It’s word you hear everywhere these days.
What does it really mean?
To find an answer, begin with a dictionary definition. Here’s one: Disruption is a “radical change in an industry or business strategy, especially involving the introduction of a new product or service that creates a new market.”
Or, a “disturbance or problems which interrupt an event, activity, or process.”
In a recent survey, we first asked thirty executives if they thought “leveraging disruption” was critical to the success of their organization. Twenty-nine of the thirty executives indicated that leveraging disruption was critical to their success. Not bad! At least they recognized the concept.
We then asked the same group to provide a definition for the word “disruption.”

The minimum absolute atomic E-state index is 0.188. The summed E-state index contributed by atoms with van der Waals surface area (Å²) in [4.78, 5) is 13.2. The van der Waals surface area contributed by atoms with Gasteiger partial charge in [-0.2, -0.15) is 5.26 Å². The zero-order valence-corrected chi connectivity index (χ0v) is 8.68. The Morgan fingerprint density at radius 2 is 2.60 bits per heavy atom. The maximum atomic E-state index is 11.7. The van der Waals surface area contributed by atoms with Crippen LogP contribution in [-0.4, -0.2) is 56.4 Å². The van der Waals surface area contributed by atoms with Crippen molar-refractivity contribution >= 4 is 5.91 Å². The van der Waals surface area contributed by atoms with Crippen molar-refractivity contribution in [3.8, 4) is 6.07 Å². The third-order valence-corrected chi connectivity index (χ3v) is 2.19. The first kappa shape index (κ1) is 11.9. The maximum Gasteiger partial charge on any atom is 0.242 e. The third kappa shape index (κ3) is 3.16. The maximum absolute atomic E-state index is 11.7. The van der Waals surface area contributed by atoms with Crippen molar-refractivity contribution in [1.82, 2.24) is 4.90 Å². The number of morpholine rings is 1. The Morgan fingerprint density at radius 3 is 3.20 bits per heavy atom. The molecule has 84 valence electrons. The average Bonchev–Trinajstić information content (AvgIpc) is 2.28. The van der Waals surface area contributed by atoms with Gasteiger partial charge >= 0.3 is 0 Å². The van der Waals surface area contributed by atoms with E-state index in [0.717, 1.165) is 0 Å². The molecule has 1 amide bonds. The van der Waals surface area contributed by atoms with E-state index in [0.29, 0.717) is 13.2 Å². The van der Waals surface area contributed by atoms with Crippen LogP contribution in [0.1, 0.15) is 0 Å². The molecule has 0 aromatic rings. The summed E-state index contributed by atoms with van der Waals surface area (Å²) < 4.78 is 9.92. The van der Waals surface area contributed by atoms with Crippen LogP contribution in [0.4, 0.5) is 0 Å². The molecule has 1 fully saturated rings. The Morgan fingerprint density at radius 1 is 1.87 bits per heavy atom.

Shockingly, only four out of the thirty were able to articulate a definition. Wow—I hope you find that as disturbing as I do! While the executives’ answer that disruption was critical to their success was absolutely correct, it’s meaningless if we don’t understand what disruption is, and how it applies to our organizations and our leadership. If we don’t know, then clearly we’re at risk of being disrupted.
Here’s a key LeaderLogic point that you should think about:
When it happens to you, disruption is your enemy.
When you’re the source, disruption is your friend.
If you’re a business owner and suddenly a competitor offers a new product that’s better than yours and at a lower price, that’s disruption that you don’t want. It could even put you out of business.
But if you’re the disruptor, and you’re innovating and staying one step ahead, disruption is good for you.
Which side would you rather be on? Do you want to be on the receiving end of disruption, or the one dishing it out?
Do you want to be a leader who’s constantly playing catch-up, or a disruptive leader who forges ahead boldly, laying the course for others to follow, and staying one step ahead?